RECENT NEWS
Flightglobal  Mar 28  Comment 
The aptly named Rebel Aero is one of a number of recent European start-ups out to prove that when it comes to the aircraft seating market there is still plenty creative thinking to be done. Although the spin-off from an established composites...
Benzinga  Mar 27  Comment 
Carter Copeland of Barclays named TransDigm Group Incorporated (NYSE: TDG) as a top pick in the Aerospace & Defense space as the name is riddled with misinformation or exaggeration. For example, TransDigm's stock was hard hit last week after Ro...
guardian.co.uk  Mar 27  Comment 
Aerospace industry delivered 100 aircraft in February, worth £2bn to UK, with orders up to 43, but uncertainty rises over Brexit The global aerospace industry enjoyed a surge in aircraft orders in February, putting it on track for another...
MarketWatch  Mar 24  Comment 
Business investment got off to a poor start in 2017 aside from the aerospace industry, perhaps a sign businesses are awaiting new policies by the Trump administration before acting.
Forbes  Mar 16  Comment 
Kellie Johnson has overcome hurdles to turn ACE Clearwater from a third-generation family business into aerospace powerhouse embracing Industry 4.0.
BBC News  Mar 16  Comment 
Could circular runways be the future of air travel? Aviation expert Henk Hesselink of the Netherlands Aerospace Centre believes so.
Flightglobal  Mar 14  Comment 
UTC Aerospace Systems has licensed a carbon nanotube-based heater technology that it believes could be ready as an electrothermal ice protection system for aircraft within three or four years, the company says.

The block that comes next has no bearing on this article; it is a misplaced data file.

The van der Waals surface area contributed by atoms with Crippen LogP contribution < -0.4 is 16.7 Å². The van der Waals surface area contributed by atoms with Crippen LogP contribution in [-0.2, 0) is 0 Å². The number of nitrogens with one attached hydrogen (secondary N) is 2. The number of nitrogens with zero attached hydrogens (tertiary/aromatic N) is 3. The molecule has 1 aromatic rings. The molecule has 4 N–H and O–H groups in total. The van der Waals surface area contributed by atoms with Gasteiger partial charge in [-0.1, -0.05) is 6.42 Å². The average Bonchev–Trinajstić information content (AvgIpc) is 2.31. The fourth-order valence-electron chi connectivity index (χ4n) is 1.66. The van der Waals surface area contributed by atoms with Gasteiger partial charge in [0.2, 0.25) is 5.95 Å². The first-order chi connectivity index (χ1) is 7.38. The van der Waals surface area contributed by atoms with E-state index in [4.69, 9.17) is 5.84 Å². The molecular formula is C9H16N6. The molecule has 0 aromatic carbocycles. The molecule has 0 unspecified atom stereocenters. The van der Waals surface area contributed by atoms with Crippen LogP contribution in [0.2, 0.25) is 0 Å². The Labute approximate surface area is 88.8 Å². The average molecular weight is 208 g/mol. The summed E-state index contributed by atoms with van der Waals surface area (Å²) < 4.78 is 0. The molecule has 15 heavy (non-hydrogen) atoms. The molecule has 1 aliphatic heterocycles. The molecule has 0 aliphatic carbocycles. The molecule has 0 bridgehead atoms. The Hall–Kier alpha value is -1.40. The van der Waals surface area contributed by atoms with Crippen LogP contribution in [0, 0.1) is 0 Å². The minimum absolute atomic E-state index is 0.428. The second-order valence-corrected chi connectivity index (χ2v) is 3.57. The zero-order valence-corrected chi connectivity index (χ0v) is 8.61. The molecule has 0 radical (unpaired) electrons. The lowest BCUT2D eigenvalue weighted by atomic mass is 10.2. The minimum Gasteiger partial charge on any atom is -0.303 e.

Flightglobal  Mar 14  Comment 
US start-up XTI Aircraft has switched to hybrid-electric propulsion for its planned TriFan 600 ducted-fan, vertical take-off and landing business aircraft.
Yahoo  Mar 14  Comment 
Boeing Co and about 90 other aerospace companies are urging Congress to overhaul the U.S. tax system, saying a set of changes Republicans proposed last year - including a big cut in the corporate tax rate - will make them more competitive globally...




 
TOP CONTRIBUTORS

The term "Aerospace & Defense" is a generic term that encompasses several different industries: The major companies as seen on the right manufactures both commercial and military aircrafts. Boeing Company (NYSE:BA) is the world's largest aerospace and defense company. The company operates in over 90 countries and claims the title of America's largest aerospace manufacturing company. Its has three divisions: commercial airplanes, Integrated Defense Systems (IDS), and Boeing Capital Corporation[1] Of the three divisions, the most prominent is the commercial airplane section. This division faces intense competition from EADS NV (EADSY) and its Airbus line of planes.

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Companies Overview

The Aerospace & Defense industry portal delivers latest information to professionals working in government, businesses and private companies involved in research, development, production, and service to commercial and military equipments and facilities. Our content target the following audience such as:

  • Commercial clients and business owners around the world.
  • Defense contractors: business organizations or individuals that provide products or services to a defense department of a government.